Crime statistics have been used and abused in the past to suit a variety of interests. Across the country policy decisions have been made, laws have been drafted and immense sums of money have been invested on the basis of information which could only have been fragmentary and has generally lacked perspective. This has not been the administrators' fault. Traditionally, precise information about crime is difficult to obtain on a national basis in federal countries. In Australia, even the basic tool of Uniform Crime Statistics" is still in the early stages. The task of the Australian Institute of Criminology from its inception, therefore, was to remedy this dearth of information and to relate statistical data in such a way that its use could be improved, decisions could be streamlined and opportunities for abuse would be minimised. It is always open to the media to alarm the public; and the law and order and human rights lobbies have to be balanced with precise information. Such information should be not only on crime but on what crime means within the general context of social and economic changes. These changes have included in the past decades an increasing population, changes in the age structure, an inordinate indulgence in law making, health and welfare provisions, increased numbers of police and large investments on the prisons.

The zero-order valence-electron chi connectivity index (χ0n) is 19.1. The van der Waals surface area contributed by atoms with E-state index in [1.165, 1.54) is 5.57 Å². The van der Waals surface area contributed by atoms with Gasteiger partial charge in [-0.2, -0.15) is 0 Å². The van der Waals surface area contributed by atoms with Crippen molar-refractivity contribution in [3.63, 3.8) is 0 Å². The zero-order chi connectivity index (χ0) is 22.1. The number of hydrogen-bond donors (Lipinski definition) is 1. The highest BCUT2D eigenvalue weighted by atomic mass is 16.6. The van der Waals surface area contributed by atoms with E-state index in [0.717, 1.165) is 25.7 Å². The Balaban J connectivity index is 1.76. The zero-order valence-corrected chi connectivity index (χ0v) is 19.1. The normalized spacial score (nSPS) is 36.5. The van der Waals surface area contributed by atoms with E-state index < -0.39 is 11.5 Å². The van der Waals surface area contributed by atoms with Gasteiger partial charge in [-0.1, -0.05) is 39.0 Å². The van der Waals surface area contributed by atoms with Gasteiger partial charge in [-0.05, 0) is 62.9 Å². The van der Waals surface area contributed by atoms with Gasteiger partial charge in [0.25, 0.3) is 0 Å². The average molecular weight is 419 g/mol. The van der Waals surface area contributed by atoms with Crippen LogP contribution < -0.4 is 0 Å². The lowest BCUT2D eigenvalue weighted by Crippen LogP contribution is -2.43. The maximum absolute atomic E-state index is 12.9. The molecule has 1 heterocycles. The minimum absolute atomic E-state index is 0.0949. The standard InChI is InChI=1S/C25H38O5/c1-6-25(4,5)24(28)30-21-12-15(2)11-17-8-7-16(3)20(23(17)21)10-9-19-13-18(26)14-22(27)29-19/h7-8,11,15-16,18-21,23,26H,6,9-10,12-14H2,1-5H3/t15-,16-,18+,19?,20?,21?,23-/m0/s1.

Source book of Australian criminal & social statistics 1900-1980
Australian Institute of Criminology